Contradictions and Funny sayings about our Life
Our lives are full of contradictions. They are often sad, little, comic… That’s why they are often a target for our own sarcasm and humour.
Life is just one damned thing after another.
Erbert Hubbard, 1856-1915, American writer in Philistine
Men deal with life, as children with their play
Who first misuse, then cast their toys away.
William Cowper, 1731-1800, English poet, Hope
There are three great events in our lives: birth, life and death. Of birth we have no conscience; with death, we suffer; and, concerning life, we forget to live it.
Jean de La Bruyère, 1645-1596, French moralist, Les caractères où les moeurs de ce siècle.
When you don’t have any money, the problem is food. When you have money, it’s sex. When you have both, is health.
J. P. Donleavy, American writer, A Fairy Tale of New York
We don’t live as we wish, but as we can.
Terence, 190-159 a.C., Roman poet, The Lady of Andros
Life is half spent before we know what it is.
George Herbert, 1593-1633, Scotish poet, Jacula Prudentum
How many lives we live in one,
And how much less than one, in all.
Alice Cary, 1820-1871, American poet, Life’s Mysteries.
However many ways there may be of being alive, it is certain that there are vastly more ways of being dead, or rather not alive.
Richard Dawkins, English biologist The Blind Watchmaker
Experience is the name so many people give to their mistakes.
Oscar Wilde, 1854-1900, Irish writer, Lady Windermere’s Fan
Happiness is good health and a bad memory.
Attributed to Ingrid Bergman, 1917-1982, Swedish actress
All the things I really like to do are either illegal, immoral, or fattening.
Alexander Woolcott, 1887-1943, American essayist, cited in The Algonquin Wits, de R. E. Drennan
I generally avoid temptation unless I can’t resist it.
Mae West, 1892-1980, American actress, in the film She Done Him Wrong
The good die young – because they see it’s no use living if you’ve got to be good.
Life is a sexually transmitted disease.
Live every day as if it were your last, because one of these days you will be right.
What’s life unless an escape to death, and what’s death unless an escape to life?
old sayings about life and death
Death is to stop sinning suddenly.
The fear of death is the most unjustified of all fears, for there’s no risk of accident for someone who’s dead.
Albert Einstein, 1879-1955, German-American physicist, in EinsteinQuotes.html, rescomp.stanford.edu, by Kevin Harris
A man’s dying is more a survivor’s affair than his own.
Thomas Mann, 1875-1955, German writer, The Magic Mountain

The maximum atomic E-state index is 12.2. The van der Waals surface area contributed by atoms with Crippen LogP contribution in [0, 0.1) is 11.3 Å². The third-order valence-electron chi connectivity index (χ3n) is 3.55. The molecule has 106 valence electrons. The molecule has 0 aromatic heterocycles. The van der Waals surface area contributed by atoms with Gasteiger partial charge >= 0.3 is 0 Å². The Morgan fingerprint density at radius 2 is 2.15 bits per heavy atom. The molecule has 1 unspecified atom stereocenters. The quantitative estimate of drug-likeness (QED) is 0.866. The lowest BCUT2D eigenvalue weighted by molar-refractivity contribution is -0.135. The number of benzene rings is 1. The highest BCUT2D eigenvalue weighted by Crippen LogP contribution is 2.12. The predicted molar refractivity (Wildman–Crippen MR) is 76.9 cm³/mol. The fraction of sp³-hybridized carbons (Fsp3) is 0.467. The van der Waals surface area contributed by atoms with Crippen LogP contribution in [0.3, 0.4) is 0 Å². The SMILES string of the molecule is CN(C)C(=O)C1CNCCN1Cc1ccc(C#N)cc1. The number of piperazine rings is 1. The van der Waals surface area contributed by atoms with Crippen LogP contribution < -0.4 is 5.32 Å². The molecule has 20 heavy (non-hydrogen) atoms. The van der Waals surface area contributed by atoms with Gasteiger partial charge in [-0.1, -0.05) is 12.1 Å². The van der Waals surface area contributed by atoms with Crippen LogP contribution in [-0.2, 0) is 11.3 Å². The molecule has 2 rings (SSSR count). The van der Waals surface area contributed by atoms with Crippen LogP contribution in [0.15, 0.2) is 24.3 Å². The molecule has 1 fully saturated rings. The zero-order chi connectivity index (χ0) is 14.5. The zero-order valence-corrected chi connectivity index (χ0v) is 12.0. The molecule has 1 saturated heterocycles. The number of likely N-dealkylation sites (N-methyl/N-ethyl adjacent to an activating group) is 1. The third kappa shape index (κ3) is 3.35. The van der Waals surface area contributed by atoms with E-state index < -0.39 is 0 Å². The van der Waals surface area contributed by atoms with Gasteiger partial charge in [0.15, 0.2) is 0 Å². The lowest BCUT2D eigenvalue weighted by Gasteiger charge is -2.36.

The fact of having been born is a bad augury for immortality.
George Santayana, 1863-1952, Spanish-American philosopher, Reason in Religion
There is no cure for birth and death unless to enjoy the interval.
George Santayana, 1863-1952, Spanish-American philosopher, Soliloquies in England
We should always have our boots on, and be ready to leave.
Montaigne: Essays, 1533-1592, French philosopher
humorous life sayings; to Laugh at life, to laugh at others
«In the end, everything is a gag»
Attributed to Charles Chaplin
To laugh at others, and at their mistakes and contradictions can be a bad sign – a sign of insensibility and roughness. But to laugh at ourselves and at the contradictions inevitably present in our own lives can be a sign of sensibility and openness.
Those who are not able to laugh at themselves, those who are not able to see a certain human comedy and how it deserves to be laughed at loudly, are too wounded, or too old, or can be rightly suspicious of having a primary mind. As Comte-Sponville states, «whoever makes of himself a statue – be it for the glory of man or the sake of the law – cannot complain when he is suspected of being hard-hearted or assuming a pose».
We can’t laugh at everything or laugh permanently, because life has a true hard and tragic element. And also because convictions – in that they are authentic and humble – deserve our respect, and the respect of others. Our life is a gag in many moments, as Charles Chaplin stated. But not always…
We all are fragile beings, subject to the whim of luck, to the limitations of our brains, to fear and pain. All these cause a certain human appetite for myths, sins, illusions, chimerical behaviour, incoherence between what is said and what is done. These features introduce and feed contradiction into our lives. Even the most coherent and lucid of us can’t help living the contradiction. We all live. The difference is only a matter of degree.
And that’s why humour about our lives is so pertinent. To face life seriously, to meditate over its meaning and nature, is, ultimately, also to be able to laugh at it. To laugh at life at the right moments can be a sign of mental health… and a sign of wisdom.